There’s a lot of misinformation floating around about Muscle Building and the rate of growth you can expect.
So how fast should you gain muscle mass when working out? It’s rarely a one shot answer.
Have you ever wondered why some people seem to pack on the muscle in a short period of time, while others might be overjoyed when you put on 5-6 lbs of lean body mass in a year?
It’s about how much muscle can you build and the answer isn’t just so straight forward or simple.
Consider the following: The average man has between 30% to as much as 60% of his lean body mass as actual muscle. The average women has between 25% to 50% of her lean body mass as actual muscle.
Muscular growth is rarely a liner process and tends to come in a series of cycles.
“You cannot calculate your actual muscle gain, short of having a biopsy.” – Jeremy Likeness, Certified Personal Trainer and Body Transformation Expert
That means that no matter what you eat, how hard you train or what supplements you take, muscle growth will never come at a predicable steady rate. This makes those 10-12 pounds of muscle a year for a natural bodybuilder a myth along with any other hard numbers telling you how much actual muscle to expect or any references to the actual rate of growth.
Here’s just a short list of the things that can influence your muscle growth:
- complications called “life”
- and more…
By the way…
Some people are genetically predisposed at packing on lean body mass and can just look at a weight and gain muscle (you know those people right?). Others have to work like the dickens to just gain an ounce of muscle and their rate of growth is slower.
Researchers from the Netherlands, Van Etten, L.M., Verstappen, F.T., & Westerterp, K.R. studied the effect of body build on weight-training-induced adaptations in body composition and muscular strength. Medicine and Science in Sports and Exercise, 26, 515-521. In the study they found that men with a “solid” build gained more muscle than men with a “slender” build following a 12-week weight-training program .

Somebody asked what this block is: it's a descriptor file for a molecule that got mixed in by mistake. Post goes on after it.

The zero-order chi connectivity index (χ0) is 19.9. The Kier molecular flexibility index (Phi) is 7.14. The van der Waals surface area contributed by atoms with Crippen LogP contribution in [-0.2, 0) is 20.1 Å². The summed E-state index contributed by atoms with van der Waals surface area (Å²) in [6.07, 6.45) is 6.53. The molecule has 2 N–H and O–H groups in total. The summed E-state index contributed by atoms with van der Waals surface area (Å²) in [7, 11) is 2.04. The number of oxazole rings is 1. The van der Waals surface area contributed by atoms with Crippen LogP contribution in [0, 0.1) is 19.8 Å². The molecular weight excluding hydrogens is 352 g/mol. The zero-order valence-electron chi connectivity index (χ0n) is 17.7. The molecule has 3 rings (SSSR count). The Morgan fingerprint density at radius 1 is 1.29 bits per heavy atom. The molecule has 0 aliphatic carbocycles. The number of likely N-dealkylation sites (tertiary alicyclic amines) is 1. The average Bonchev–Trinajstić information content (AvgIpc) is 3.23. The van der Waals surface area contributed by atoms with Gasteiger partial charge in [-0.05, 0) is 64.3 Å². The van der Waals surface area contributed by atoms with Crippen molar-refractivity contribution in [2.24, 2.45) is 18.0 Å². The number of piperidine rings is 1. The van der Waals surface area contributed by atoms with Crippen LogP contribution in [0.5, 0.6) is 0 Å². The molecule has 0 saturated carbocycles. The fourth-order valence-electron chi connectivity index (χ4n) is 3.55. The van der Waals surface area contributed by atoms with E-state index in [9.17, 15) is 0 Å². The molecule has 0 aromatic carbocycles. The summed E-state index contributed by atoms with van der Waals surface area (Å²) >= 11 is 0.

Although fat-free mass increased in both groups, the slender guys gained only 0.7 pounds (0.3 kilograms) versus 3.5 pounds (1.6 kilograms) in the solid group. My point is…
The nearer you get to your muscular genetic potential, the slower the gains will be. This is known by exercise professionals as the ceiling of adaptation. The longer you’ve been training, the slower your gains will be. Somebody like me who’s been training for 17 years will gain less muscle mass than a new trainer who’s just started out in the first 6 weeks.
So what does this mean to you?
That being said, based on the consensus of the available studies, the average trainee can gain roughly 2-4% of their initial weight in the form of muscle after 6 weeks of regular resistance exercise. These figures are based on the results of studies using trained subjects with a body fat percentage of 10-15%. Extremely lean or obese individuals would be hard to predict.
None of the studies I could find made reference to a female’s ability to build muscle so my best guess is about half of the male studies but I can’t prove that as there’s no research to fall back on. Let’s face it…
How much muscle can I gain is not a linear approach. You won’t keep growing at the same rate forever. In fact, the studies that do reference muscle growth were only on male trainees in the first 6 weeks of training. That seems somewhat predictable but after those 6 weeks, you need to know what to expect and it’s not going to be the same number week after week or year after year.
Over the course of a year, it’s rare for people to add more than 25 lbs of muscle but it’s very possible for them to add more than 25 lbs of lean body mass. Lean body mass defined as a combination of anything that is not fat. And that’s why…
Increasing your lean body mass is something you can track and calculate and should be your focal point to determine your progression. How much muscle you build in a given time period is not because it’s not a linear process and it can’t realistically be determined short of a biopsy.
“A beginner on a decent training and nutrition program might be able to gain 25 pounds of muscle in their first year of training. In year two, we can cut that number in half, giving you a gain of 10-12 pounds. In year three, the gains will be halved again, giving you 5-6 pounds of new muscle.” – Christin
If you are gaining more lean body mass that is generally a positive because you are gaining more muscle than fat. For most weight-gainers, .5 pounds per week would be an even more realistic goal as they reach their genetic limit. Frankly…
Staying focused on your goal by training intensely, eating consistency and engaging in proper recovery are things you can control and will result in your optimization of lean body mass.
Remember that gaining muscle is a long-term project. If you’re dedicated and consistent in your efforts, you will not be disappointed.
“The NoBull Muscle Guy”